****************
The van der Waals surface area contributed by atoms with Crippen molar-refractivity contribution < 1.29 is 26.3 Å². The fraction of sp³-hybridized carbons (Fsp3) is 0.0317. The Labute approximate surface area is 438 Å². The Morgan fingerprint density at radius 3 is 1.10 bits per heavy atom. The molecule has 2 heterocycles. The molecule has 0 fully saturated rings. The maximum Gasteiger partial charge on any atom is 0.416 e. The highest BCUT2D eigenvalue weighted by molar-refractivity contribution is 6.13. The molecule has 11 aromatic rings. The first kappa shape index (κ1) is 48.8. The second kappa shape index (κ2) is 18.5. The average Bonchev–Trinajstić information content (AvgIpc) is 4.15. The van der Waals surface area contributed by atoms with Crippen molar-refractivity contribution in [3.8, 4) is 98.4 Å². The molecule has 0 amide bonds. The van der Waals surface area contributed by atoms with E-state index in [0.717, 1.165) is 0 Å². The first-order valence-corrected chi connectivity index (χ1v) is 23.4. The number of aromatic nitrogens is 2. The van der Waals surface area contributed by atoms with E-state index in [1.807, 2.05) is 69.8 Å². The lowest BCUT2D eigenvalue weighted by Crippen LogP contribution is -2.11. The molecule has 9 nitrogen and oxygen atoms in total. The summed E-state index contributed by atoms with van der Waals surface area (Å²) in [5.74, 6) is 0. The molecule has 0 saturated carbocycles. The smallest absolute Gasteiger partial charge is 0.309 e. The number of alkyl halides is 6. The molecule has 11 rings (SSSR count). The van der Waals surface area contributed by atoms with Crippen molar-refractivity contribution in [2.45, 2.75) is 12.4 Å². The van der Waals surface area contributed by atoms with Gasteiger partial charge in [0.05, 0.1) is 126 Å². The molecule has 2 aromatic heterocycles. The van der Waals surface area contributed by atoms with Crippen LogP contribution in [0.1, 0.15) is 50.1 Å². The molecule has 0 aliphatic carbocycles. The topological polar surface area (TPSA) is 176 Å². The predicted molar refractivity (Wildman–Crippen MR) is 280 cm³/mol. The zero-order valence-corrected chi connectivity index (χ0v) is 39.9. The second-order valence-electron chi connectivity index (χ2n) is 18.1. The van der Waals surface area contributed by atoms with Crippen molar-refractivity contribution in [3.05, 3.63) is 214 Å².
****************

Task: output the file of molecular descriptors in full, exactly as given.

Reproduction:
The van der Waals surface area contributed by atoms with Crippen molar-refractivity contribution < 1.29 is 26.3 Å². The fraction of sp³-hybridized carbons (Fsp3) is 0.0317. The Labute approximate surface area is 438 Å². The Morgan fingerprint density at radius 3 is 1.10 bits per heavy atom. The molecule has 2 heterocycles. The molecule has 0 fully saturated rings. The maximum Gasteiger partial charge on any atom is 0.416 e. The highest BCUT2D eigenvalue weighted by molar-refractivity contribution is 6.13. The molecule has 11 aromatic rings. The first kappa shape index (κ1) is 48.8. The second kappa shape index (κ2) is 18.5. The average Bonchev–Trinajstić information content (AvgIpc) is 4.15. The van der Waals surface area contributed by atoms with Crippen molar-refractivity contribution in [3.8, 4) is 98.4 Å². The molecule has 0 amide bonds. The van der Waals surface area contributed by atoms with E-state index in [0.717, 1.165) is 0 Å². The first-order valence-corrected chi connectivity index (χ1v) is 23.4. The number of aromatic nitrogens is 2. The van der Waals surface area contributed by atoms with E-state index in [1.807, 2.05) is 69.8 Å². The lowest BCUT2D eigenvalue weighted by Crippen LogP contribution is -2.11. The molecule has 9 nitrogen and oxygen atoms in total. The summed E-state index contributed by atoms with van der Waals surface area (Å²) in [5.74, 6) is 0. The molecule has 0 saturated carbocycles. The smallest absolute Gasteiger partial charge is 0.309 e. The number of alkyl halides is 6. The molecule has 11 rings (SSSR count). The van der Waals surface area contributed by atoms with Crippen molar-refractivity contribution in [2.45, 2.75) is 12.4 Å². The van der Waals surface area contributed by atoms with Gasteiger partial charge in [0.05, 0.1) is 126 Å². The molecule has 2 aromatic heterocycles. The van der Waals surface area contributed by atoms with Crippen LogP contribution in [0.1, 0.15) is 50.1 Å². The molecule has 0 aliphatic carbocycles. The topological polar surface area (TPSA) is 176 Å². The predicted molar refractivity (Wildman–Crippen MR) is 280 cm³/mol. The zero-order valence-corrected chi connectivity index (χ0v) is 39.9. The second-order valence-electron chi connectivity index (χ2n) is 18.1. The van der Waals surface area contributed by atoms with Crippen molar-refractivity contribution in [3.05, 3.63) is 214 Å².